The playing board is a stylized map of North and South America, divided into zones, from the coca-producing regions of Bolivia, Peru, and Colombia, through the transit countries in Central America and the Caribbean, to the lucrative import markets in the US and Canada.

One of the first lessons a player learns is that it is dangerous having only one source of supply.  Let's say you have a cell in Bolivia.  Fantastic!   From there, as you can see in the table below, you will be able to buy cocaine at the relatively inexpensive price of $2.5 million per metric ton.  

Table showing wholesale cocaine prices for regions in South America and North America

Obviously, being able to buy at that price is a good thing, but if you have only one such cell then it is vulnerable.  Such a supply source could be disrupted in primarily two ways:

  • It could be surrounded by opponents’ cells which would mean that you would lose that location altogether. You would then have no team present in Bolivia and therefore no way of buying cocaine at $2.5 million per mt.

Red Cell in Bolivia is Surrounded By Opponents and Must be Removed
  • The second way is that it could be targeted in an interdiction operation which could result in the seizure and loss of your product shipment.

Therefore, you should set up a second cell at another location in Bolivia, ideally with the operatives in each cell having minimal knowledge of the other cells' plans so that they cannot jeopardize the other cell in the event they are arrested or become subject to surveillance.

Lesson #1: Diversify Your Supply Centers Geographically

Expanding your network of cells in Bolivia is a good start, but what if there is a major crackdown by law enforcement agencies throughout Bolivia?  That would be a problem if your only supply sources were in Bolivia.  Thus, you should set up your network with alternate supply centers in Peru and/or Colombia.  In fact, if you have the resources,  establishing cells in all three countries would be ideal.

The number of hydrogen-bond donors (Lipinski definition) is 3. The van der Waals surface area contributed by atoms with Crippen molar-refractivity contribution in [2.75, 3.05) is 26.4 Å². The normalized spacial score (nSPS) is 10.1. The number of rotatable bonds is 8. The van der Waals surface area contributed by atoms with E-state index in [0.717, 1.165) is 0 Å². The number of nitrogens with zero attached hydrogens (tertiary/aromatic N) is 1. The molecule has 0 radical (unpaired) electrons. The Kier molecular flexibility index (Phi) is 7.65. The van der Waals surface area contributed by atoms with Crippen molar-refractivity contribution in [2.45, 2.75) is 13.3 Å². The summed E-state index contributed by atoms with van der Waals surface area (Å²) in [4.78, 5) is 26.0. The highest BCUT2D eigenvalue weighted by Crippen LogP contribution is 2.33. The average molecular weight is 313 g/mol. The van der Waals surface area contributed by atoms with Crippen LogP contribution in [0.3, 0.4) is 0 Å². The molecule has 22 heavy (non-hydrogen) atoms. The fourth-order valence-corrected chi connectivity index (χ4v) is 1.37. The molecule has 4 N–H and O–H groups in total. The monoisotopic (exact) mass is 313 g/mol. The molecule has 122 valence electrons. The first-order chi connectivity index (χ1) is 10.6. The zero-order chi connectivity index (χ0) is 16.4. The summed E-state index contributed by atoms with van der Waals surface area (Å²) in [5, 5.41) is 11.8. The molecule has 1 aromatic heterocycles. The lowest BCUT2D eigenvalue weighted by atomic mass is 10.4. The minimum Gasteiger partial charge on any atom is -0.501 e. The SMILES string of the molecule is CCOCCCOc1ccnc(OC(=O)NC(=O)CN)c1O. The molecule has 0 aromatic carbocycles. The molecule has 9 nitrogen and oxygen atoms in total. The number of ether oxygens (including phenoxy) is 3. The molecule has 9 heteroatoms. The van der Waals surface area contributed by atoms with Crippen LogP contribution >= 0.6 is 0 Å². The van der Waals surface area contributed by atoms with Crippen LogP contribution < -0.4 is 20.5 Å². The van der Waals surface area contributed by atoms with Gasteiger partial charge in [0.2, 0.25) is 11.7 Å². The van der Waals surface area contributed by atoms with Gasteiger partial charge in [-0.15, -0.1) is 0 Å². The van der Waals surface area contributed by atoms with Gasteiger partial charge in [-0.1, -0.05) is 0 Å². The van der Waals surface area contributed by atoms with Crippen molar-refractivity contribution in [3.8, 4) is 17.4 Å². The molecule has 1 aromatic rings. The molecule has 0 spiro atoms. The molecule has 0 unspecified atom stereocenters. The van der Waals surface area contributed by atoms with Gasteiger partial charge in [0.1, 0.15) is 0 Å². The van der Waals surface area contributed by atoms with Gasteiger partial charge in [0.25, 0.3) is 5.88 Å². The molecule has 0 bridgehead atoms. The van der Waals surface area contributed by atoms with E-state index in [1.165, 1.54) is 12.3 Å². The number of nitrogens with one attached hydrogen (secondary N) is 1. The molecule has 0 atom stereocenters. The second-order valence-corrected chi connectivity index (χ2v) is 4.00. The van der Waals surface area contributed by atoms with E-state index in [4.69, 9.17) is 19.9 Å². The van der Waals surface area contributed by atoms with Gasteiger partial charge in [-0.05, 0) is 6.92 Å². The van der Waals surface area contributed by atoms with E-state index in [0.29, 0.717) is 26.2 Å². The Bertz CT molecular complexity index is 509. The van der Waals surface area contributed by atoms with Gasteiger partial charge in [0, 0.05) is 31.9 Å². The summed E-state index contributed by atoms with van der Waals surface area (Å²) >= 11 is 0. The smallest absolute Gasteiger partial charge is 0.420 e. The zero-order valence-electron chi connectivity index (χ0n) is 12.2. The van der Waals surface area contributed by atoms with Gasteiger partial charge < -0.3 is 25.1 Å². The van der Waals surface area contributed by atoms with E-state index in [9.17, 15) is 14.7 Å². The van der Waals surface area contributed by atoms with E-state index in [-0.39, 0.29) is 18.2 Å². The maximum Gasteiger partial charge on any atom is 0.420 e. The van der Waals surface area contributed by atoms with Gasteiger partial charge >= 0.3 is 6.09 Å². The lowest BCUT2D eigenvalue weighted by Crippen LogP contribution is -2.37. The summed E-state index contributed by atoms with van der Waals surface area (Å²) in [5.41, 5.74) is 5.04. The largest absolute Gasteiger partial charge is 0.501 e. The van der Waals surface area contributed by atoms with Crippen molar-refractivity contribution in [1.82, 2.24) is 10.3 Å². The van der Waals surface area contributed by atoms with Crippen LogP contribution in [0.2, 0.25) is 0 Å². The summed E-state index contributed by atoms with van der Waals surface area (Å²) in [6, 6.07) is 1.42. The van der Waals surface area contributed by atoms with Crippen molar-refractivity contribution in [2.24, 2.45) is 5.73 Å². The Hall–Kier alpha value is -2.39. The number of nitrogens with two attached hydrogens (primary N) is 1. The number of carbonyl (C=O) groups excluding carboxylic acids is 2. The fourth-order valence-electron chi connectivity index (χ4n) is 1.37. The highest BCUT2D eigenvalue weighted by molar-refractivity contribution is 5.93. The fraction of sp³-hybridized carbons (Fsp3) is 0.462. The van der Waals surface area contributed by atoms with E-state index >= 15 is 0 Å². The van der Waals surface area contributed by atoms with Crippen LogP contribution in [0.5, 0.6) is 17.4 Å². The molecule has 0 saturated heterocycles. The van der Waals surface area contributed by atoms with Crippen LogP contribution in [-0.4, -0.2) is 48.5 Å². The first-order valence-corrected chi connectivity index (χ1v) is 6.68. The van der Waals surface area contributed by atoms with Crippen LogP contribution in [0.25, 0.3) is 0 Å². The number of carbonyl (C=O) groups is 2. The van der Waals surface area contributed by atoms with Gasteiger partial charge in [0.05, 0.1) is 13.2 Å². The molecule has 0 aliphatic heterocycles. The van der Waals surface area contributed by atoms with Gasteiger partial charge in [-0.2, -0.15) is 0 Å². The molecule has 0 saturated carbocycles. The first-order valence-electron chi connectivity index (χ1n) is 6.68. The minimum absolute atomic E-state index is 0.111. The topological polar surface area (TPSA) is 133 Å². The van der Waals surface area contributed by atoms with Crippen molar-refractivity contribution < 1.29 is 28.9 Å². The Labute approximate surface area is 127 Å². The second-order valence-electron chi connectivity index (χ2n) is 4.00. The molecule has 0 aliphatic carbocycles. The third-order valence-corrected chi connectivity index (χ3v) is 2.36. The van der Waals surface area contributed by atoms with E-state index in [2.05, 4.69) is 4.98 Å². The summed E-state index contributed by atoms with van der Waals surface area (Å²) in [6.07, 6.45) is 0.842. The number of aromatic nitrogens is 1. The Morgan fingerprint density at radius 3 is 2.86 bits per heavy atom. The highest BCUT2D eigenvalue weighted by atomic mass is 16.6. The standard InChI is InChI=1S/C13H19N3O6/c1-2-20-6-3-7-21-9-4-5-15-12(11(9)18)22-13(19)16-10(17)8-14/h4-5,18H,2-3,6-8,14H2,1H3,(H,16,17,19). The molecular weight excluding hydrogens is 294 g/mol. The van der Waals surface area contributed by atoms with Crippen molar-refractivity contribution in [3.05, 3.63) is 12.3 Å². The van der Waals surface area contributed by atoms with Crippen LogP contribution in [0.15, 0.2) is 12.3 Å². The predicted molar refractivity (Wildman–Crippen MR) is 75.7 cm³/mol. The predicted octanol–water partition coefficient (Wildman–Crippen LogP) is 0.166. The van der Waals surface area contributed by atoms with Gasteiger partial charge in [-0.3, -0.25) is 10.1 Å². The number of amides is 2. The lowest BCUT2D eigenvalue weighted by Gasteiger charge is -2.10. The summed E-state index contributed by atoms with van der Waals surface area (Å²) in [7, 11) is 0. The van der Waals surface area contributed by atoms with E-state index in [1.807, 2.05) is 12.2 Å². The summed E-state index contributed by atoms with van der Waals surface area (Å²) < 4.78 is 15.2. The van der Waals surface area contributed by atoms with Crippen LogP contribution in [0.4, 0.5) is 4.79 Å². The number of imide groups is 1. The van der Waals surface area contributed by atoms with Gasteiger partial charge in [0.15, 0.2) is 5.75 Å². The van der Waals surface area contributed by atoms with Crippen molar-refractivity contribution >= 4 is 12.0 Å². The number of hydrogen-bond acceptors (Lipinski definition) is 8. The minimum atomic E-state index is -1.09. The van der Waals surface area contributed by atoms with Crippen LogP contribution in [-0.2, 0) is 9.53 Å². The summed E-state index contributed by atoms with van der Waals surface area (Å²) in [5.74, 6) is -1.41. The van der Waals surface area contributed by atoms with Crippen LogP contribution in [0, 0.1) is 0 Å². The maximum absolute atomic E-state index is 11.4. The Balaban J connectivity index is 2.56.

Photo of Red Cells in Bolivia, Peru, and Colombia

Now, let’s assume you’ve established several cells in Bolivia and Colombia to secure an ongoing supply of cocaine.  In your efforts to move it to your lucrative northern markets you will again be best served over the long term if you can build several routes through various transit countries, using different ports, and ideally different modes of transportation.  Let’s say you purchased 1 metric ton each from four suppliers.  You now have 4 mt to move.

4 Shipments of 1 Metric Ton Each

You could move each of those 1 ton shipments to Northern Colombia and then move the 4 tons together to the Caribbean, then onwards to the Southeast zone of the US where you could sell it at a decent profit.

Combining 4 Shipments Into One Larger Shipment

Consolidating several shipments together that way is efficient, especially if you have limited transportation and smuggling resources.  However while it is efficient, it also introduces more risk.  In fact, it opens you up to a potentially devastating loss if it is subject to naval or coast guard interdiction and is seized.